During consideration of the Patients' Bill of Rights, I offered an amendment, which was approved by the full Senate, to expand the tax deductibility of long-term care insurance to encourage more Americans to purchase it. The provision -- which is currently pending in conference -- will permit individuals who purchase long-term care insurance on their own, without an employer subsidy, to deduct 100 percent of the cost.

I was also pleased to join with Senators Grassley, Mikulski and Cleland last month in introducing the Long-Term Care Security Act, which has been referred to this committee. This bill, which was approved by the full House last week, will make affordable private group long-term care insurance available to federal employees, members of the uniformed services, civilian and military retirees, and their families.

The bill sets up a process through which private companies will compete to provide long term care insurance to the federal workforce. While federal employees would pay the full premium for their long-term care insurance, they will be able to pay at group discounted rates and the purchasing power of the federal workforce will enable them to get the best deal. Moreover, the bill extends the option of coverage to their spouses, parents, stepparents, parents-in-law and certain children age 18 and over.

Postal service employees from Maine were the first to alert me of the need to provide viable long-term care insurance options to the federal workforce, and I am pleased to be able to respond to their concerns by sponsoring a bipartisan bill that stands a very good chance of becoming law.

The Long-term Care Security Act will provide peace of mind to over 4.9 million current and former civilian and military employees and their families.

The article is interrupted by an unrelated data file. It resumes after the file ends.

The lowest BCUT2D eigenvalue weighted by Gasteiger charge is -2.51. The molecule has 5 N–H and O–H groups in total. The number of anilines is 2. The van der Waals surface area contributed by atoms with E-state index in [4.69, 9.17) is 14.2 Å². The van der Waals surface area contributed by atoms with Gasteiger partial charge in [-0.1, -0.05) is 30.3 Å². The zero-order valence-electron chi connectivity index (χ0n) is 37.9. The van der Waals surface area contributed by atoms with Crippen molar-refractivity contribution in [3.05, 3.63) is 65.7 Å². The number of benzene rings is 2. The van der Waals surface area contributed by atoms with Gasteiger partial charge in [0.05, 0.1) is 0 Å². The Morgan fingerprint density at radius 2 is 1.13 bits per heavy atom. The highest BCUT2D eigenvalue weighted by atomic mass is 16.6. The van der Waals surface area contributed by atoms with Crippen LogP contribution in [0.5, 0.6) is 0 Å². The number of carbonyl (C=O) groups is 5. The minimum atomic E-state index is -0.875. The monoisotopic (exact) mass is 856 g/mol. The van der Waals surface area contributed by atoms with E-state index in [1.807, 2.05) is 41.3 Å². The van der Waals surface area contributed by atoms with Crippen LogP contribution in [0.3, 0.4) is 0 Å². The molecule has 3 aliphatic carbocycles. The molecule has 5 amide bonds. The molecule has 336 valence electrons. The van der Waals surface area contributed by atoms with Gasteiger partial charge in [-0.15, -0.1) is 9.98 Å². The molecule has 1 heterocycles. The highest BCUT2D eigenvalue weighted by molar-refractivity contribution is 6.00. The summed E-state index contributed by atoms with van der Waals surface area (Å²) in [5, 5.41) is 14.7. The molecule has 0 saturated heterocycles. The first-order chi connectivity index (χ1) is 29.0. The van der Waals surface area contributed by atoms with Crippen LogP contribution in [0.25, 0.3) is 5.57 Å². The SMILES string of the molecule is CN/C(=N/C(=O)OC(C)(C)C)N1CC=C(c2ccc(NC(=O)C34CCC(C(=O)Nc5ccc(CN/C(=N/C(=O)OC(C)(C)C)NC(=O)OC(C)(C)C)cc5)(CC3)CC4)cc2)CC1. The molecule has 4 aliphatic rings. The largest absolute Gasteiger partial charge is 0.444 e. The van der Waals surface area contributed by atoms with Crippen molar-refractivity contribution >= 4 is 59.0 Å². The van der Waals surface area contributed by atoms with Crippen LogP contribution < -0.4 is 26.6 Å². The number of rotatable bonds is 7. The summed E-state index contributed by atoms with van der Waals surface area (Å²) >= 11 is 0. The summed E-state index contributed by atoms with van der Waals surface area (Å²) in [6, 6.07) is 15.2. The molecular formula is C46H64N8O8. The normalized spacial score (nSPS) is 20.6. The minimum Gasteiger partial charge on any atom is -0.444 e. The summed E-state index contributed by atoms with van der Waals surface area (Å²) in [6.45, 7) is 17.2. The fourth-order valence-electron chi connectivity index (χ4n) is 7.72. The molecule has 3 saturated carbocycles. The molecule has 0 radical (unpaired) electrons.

I suspect that Maine is typical of other states in that a surprisingly large share of its population would benefit from this bill. According to the Office of Personnel Management, there are 13,369 federal civilian employees in Maine, including 5,291 Postal Service employees. According to the Department of Defense, 2,507 active duty military personnel are located in the Pine Tree State. In addition, according to the Maine Bureau of Taxation, there are 14,100 federal civil service retirees and 13,800 military retirees in Maine.

In sum, over 43,000 Mainers and their families would be eligible for the long-term care coverage provided under this legislation. By encouraging these individuals to plan ahead for their retirement through the purchase of long-term care insurance, not only are we helping to ensure their future financial security, we are also giving them the assurance that they will be cared for if they develop a chronic illness, disability, or cognitive impairment such as Alzheimer's disease. Moreover, it will be the care of their own choice and on their own terms.

In closing, I want to welcome Senators Grassley and Mikulski and thank them, as well as Senator Cleland, for all of their hard work and leadership on this issue.


LOAD-DATE: May 17, 2000